Posts Tagged ‘EU’

Immigration might be an answer to the looming dependency ratio problem

May 23, 2013

By Hanna Autio and Tomi Vainikka

Europe is facing a problem: the amount of people retiring is growing fast while there are less and less people supporting them, as the fertility rates are dropping. This will affect the dependency ratio which is soaring especially in Finland. Immigration could be one of the solutions to the problem, but it’s not made easy.

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People can soon suggest European laws

March 23, 2012

Group 5; Elina Kilpi, Heidi Söyrinki, Minna Rajainmäki

The citizens of European Union have soon a possibility to suggest new EU laws. If an organization or a group of individuals is able to collect at least million names for an initiative, a European Commission is obliged to process the proposal. The European Citizen’s initiative (ECI) was proposed already 2009 in Lisbon Treaty. It will come into force the first of April 2012.

The names have to be collected within a year and only from persons who are eligible to vote in the European Parliament election. The signers should come from at least seven member states. (more…)

Citizens’ initiative brings direct democracy to the European Union

March 23, 2012

Group1: Julia Virtala, Ossi Mansikka, Matti Vesikansa, Brian Otieno

The European Citizen’s Initiative (ECI) brings democracy out from Brussels to every citizen’s doorstep. It was approved of by the European Parliament and the Council on 15th of December 2011 and it is expected to come into force on April 1st, 2012. From then on, the citizens of the European Union will have equal rights as a majority in The European Parliament and the Member states; to set the agenda for the whole union.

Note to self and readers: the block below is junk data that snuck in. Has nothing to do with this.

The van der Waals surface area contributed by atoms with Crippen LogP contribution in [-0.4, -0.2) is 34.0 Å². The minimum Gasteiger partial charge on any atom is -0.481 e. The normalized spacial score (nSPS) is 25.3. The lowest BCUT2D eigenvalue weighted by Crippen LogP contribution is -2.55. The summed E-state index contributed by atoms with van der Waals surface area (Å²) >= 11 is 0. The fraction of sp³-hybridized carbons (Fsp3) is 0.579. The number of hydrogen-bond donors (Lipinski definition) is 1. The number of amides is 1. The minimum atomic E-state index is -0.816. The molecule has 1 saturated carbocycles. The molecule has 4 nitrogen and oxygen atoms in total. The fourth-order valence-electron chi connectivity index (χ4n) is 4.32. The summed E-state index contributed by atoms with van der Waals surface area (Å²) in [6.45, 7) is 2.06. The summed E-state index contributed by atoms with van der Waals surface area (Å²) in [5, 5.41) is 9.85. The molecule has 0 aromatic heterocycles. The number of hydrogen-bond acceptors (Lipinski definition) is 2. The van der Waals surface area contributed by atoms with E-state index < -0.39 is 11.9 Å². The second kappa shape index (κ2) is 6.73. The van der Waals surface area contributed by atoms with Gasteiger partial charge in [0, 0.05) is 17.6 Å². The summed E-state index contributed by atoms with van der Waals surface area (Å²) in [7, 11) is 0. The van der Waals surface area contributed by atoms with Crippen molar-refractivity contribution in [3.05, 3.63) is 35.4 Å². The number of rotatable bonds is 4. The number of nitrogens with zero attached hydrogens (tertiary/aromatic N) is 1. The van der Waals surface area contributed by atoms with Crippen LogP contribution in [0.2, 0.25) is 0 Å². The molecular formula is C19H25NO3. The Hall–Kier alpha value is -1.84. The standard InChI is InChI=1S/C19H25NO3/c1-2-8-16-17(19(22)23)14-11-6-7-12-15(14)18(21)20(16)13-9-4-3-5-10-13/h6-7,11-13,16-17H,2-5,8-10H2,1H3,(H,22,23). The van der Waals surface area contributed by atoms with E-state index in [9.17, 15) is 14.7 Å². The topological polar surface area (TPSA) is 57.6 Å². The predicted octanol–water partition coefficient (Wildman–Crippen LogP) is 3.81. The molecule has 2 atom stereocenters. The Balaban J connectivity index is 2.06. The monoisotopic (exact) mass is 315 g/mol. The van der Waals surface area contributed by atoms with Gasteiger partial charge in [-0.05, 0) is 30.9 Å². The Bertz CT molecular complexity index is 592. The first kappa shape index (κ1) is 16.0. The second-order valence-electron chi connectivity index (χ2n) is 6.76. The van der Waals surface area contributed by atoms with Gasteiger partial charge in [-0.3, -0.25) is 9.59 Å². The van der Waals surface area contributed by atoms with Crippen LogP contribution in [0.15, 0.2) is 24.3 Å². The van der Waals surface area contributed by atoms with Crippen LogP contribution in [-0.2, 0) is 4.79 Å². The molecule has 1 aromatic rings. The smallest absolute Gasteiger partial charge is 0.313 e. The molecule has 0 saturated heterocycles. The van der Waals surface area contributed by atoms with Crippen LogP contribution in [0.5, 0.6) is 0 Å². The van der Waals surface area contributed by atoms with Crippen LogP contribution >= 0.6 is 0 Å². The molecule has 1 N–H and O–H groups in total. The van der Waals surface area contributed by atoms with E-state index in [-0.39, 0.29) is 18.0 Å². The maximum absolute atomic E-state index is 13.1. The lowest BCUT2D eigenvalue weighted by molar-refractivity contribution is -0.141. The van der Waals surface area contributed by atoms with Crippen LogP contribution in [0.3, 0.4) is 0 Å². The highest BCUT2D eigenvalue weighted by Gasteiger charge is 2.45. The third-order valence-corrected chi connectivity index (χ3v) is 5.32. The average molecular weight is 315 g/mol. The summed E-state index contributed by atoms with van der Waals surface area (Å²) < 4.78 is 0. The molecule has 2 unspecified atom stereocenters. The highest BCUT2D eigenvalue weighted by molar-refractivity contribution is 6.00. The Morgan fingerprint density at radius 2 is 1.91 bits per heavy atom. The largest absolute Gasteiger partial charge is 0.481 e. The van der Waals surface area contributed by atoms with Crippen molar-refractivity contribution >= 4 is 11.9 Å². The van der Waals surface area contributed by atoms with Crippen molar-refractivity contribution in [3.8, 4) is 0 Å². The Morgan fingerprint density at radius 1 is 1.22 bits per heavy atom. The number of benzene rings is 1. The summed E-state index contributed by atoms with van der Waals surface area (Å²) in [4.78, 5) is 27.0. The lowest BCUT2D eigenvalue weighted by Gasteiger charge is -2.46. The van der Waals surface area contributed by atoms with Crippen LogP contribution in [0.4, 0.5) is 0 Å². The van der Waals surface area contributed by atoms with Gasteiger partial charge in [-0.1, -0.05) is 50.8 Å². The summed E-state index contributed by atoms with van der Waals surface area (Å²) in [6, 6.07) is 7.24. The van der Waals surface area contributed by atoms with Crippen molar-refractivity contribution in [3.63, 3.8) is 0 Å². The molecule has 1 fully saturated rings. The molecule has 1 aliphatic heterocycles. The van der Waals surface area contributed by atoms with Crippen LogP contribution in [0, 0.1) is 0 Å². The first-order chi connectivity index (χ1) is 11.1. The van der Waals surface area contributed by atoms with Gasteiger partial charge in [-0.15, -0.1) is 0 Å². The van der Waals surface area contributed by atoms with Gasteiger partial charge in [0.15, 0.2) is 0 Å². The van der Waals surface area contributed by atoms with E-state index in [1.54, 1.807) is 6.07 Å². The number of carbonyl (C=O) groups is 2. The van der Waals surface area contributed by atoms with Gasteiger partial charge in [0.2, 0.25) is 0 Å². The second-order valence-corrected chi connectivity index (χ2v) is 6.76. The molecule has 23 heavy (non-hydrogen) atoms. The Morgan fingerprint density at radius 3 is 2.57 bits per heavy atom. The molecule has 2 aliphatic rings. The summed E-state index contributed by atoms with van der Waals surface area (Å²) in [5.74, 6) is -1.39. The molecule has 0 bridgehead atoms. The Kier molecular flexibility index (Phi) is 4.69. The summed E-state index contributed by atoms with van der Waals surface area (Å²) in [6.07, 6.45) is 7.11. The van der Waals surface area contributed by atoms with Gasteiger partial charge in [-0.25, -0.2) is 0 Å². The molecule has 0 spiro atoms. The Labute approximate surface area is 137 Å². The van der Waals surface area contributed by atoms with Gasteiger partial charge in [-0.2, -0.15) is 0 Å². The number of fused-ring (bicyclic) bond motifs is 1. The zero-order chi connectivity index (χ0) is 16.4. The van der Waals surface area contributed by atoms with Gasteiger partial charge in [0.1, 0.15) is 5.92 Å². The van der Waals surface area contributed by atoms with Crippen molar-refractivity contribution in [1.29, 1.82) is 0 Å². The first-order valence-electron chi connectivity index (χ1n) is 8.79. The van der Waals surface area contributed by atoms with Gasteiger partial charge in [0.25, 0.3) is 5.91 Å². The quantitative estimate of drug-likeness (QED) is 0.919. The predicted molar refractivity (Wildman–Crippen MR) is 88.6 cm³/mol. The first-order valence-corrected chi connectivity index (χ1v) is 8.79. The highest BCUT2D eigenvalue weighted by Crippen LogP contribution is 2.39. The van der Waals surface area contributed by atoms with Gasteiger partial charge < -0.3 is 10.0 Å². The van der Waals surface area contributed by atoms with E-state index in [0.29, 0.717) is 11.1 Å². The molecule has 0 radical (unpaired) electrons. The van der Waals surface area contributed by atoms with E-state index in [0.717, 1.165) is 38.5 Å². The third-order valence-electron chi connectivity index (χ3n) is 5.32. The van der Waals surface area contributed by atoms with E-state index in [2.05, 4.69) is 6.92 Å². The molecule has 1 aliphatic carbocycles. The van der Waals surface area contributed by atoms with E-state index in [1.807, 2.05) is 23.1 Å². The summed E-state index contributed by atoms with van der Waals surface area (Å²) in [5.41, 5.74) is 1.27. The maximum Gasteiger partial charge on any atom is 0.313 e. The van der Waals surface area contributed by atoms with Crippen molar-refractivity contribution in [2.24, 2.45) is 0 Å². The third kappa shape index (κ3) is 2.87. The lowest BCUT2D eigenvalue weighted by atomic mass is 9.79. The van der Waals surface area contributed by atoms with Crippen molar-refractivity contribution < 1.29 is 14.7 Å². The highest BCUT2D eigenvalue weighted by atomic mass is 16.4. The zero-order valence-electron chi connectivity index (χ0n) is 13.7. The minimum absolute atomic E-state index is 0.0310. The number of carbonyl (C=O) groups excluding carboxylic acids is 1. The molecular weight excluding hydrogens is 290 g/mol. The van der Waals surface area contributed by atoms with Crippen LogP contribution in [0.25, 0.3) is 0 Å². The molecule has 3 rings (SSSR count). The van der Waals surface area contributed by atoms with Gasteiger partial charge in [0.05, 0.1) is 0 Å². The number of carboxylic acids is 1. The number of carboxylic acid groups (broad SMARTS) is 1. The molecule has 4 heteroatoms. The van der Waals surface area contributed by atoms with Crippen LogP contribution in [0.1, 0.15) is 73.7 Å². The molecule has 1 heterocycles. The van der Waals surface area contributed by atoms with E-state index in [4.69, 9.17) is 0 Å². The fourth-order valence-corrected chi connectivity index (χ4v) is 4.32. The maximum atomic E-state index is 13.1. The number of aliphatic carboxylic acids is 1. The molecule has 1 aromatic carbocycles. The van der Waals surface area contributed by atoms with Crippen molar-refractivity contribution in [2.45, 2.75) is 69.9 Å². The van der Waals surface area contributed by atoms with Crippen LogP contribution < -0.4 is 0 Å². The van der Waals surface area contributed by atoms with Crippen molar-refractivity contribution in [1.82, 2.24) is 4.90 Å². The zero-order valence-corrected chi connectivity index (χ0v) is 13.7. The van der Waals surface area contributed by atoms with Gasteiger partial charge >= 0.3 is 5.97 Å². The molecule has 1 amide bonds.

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European Citizens’ Initiative brings desicion making closer to people

March 23, 2012

Elina Rimpiläinen, Linda Finell

Starting from April 1, European citizens’ can directly influence EU legislation. European Citizens’ Initiative (ECI), a part of the Lisbon Treaty, gives ordinary citizens the opportunity to bring legislative proposals forward to the European Commission.

ECI proposals can be made in the fields that the Commission has legislative power, such as environment, agriculture, transport or public health, and should not conflict with the fundamental values of the European Union.

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EU welcomes citizens to change the legislation

March 23, 2012

Written by Group 2: Johanna Nykopp, Jenni Tepsa, Anna Vanninen

Citizens are allowed to suggest directly new EU legislations after the 1st of April 2012. However, the new opportunity for citizens to participate in the EU legislation doesn’t obligate the EU Commission to any actions. In Finland, the citizen initiative already is in action. (more…)

EU starts taking citizen law initiatives in at the 1st of April

March 23, 2012

by Aleksi Vihunen & Ville Matilainen (group 3)

Waited since the Lisboan treaty ratified in 2009, the European Union takes one step closer to the model of straight democracy announcing the European Citizens’ Initiative (ECI) active at the April Fool’s Day. The ECI allows the citizens of European Unions have an effect on legislative proposals formerly made strictly by the European Commission. 

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EU comes closer to its citizens on April

March 23, 2012

by Petra Piitulainen and Minna-Riikka Härkönen (Group 4)

European citizens can propose new EU laws from first of April. The European Commission can consider citizens’ initiatives, which get not less than seven nationalities and one million people behind them. Is Citizens’ Initiative solution to negative atmosphere in EU? (more…)